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Thursday, 25 April, 2002, 00:48 GMT 01:48 UK
Insect species 'fewer than thought'
Butterfly on flower   BBC
Butterflies can be choosy eaters: But few insects are
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By Alex Kirby
BBC News Online environment correspondent
line
Scientists have made a drastic downwards revision of the number of insect species they believe the Earth contains.

Instead of about 30-million-plus species some have suggested, the researchers say there are probably no more than four to six million different insect groups.

The new estimate stems from a study of the plants which insects eat.

The scientists say conserving the greatest possible number of species across the globe remains vital.

Not fussy

Their findings, published in the journal Nature, are based on a six-year study in the rainforest of New Guinea.

The main discovery by the seven scientists - three from the Czech Republic, three from the US, and one from Sweden - is that insects are much less fussy feeders than anyone had realised.

Instead of eating only individual plant species, most insects are far more catholic in their tastes.

The team compared insect communities feeding on 51 plant species, most belonging to the fig, mulberry or coffee families.

No connection

They collected 50,734 leaf-chewing insects from more than 900 species. The insects were on 51 plant species, and all were collected by hand.

Grasshopper on windscreen   AP
Conservation remains a priority
Scientists used to assume that each plant-eating insect species tended to feed on one plant species, or very few.

That would mean that the number of herbivorous insect species should be linked to the number of plant species. But the New Guinea group found that was a false assumption.

The principal plant expert in the team is George Weiblen, a plant biologist from the University of Minnesota, US.

Big success

He said: "Most insects turn out to be specialised not to plant species, but rather to a genus [a group of species] or a family [a group of genera] of plants.

"Fewer effective plant 'hosts' mean fewer herbivores. Where people had assumed that different insects' food sources overlapped very little, we found that many insects share their food plants with other insect species.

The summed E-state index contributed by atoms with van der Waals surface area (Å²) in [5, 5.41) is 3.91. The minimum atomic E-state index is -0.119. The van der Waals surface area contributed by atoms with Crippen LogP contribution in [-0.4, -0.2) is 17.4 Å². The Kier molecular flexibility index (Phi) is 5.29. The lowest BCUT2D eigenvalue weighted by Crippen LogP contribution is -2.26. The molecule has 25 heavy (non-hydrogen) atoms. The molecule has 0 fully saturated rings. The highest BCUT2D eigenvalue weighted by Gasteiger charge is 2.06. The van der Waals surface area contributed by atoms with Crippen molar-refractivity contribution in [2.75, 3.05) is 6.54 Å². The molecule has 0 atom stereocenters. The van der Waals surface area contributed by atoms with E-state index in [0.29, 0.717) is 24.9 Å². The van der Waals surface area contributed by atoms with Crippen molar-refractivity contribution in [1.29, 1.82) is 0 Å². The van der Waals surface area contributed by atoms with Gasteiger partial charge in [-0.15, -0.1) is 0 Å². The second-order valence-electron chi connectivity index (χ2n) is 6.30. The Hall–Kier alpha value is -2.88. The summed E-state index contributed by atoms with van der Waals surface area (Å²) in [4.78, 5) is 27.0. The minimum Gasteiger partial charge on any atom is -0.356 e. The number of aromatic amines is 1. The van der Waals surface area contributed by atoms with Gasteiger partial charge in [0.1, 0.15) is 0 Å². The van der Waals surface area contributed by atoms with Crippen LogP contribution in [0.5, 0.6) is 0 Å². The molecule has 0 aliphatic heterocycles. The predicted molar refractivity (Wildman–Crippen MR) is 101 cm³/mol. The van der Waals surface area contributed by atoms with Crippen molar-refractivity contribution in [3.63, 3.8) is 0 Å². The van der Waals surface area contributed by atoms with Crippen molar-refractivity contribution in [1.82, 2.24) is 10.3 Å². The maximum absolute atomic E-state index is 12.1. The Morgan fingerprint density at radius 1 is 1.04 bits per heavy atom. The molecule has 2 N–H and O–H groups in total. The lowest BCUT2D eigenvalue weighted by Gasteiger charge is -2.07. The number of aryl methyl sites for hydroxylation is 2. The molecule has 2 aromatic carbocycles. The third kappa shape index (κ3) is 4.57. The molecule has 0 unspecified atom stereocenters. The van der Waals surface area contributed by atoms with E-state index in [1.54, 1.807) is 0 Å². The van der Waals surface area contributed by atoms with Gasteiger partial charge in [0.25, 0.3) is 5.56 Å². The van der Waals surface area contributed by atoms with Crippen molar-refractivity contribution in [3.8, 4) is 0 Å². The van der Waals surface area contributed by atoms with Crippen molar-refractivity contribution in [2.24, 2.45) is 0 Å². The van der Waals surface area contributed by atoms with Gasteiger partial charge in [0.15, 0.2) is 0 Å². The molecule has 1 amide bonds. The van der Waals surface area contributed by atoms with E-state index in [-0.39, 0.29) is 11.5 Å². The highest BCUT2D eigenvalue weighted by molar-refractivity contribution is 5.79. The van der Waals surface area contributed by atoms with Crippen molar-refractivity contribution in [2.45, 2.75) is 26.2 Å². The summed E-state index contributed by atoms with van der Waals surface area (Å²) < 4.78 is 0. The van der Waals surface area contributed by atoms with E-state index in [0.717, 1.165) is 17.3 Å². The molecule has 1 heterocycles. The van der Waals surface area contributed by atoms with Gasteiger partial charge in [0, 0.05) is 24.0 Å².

"There are actually few extreme specialists among tropical insect herbivores."

The number of insects identified so far is between one and two million - there is no money for a complete catalogue to summarise information from collections across the world.

As only about 10,000 new species are identified annually, it could take another four centuries to identify the rest, if they survive that long. Insects are the most abundant and successful animals on Earth.

Critical half-century

George Weiblen said: "Our estimates bring some reality to predictions about declining biodiversity in the sense that the consequences for insect herbivores of losing a particular host plant species may not be as dire as previously thought.

Rainforest   BBC
Plant and insect numbers are not linked
"But that is no reason to ignore the decreasing number of species worldwide.

"The Harvard biologist EO Wilson predicted in his book The Future of Life that half of all species will suffer extinction in 50 years if current land use patterns continue.

"Because the consequences are so severe, we've got to refine our predictions and conserve as many species as possible."

Fragile web

In the same edition of Nature researchers from the University of Chicago, US, report that it is not only the number of species lost within an ecosystem that matters, but the species' identity.

Professor Mathew Leibold said: "How diverse the ecosystem is and how a particular species interacts with the rest of the system is perhaps more important than the actual number of species.

"When you pluck a species out of an interacting food web, the results are going to have a cascading effect and be much more dramatic."

See also:

19 Apr 02 | Sci/Tech
Greens slam biodiversity 'shambles'
18 Apr 02 | Sci/Tech
New insect order discovered
24 Aug 01 | Sci/Tech
Dying species 'endangering' Earth
20 Aug 01 | Sci/Tech
UN call to save key forests
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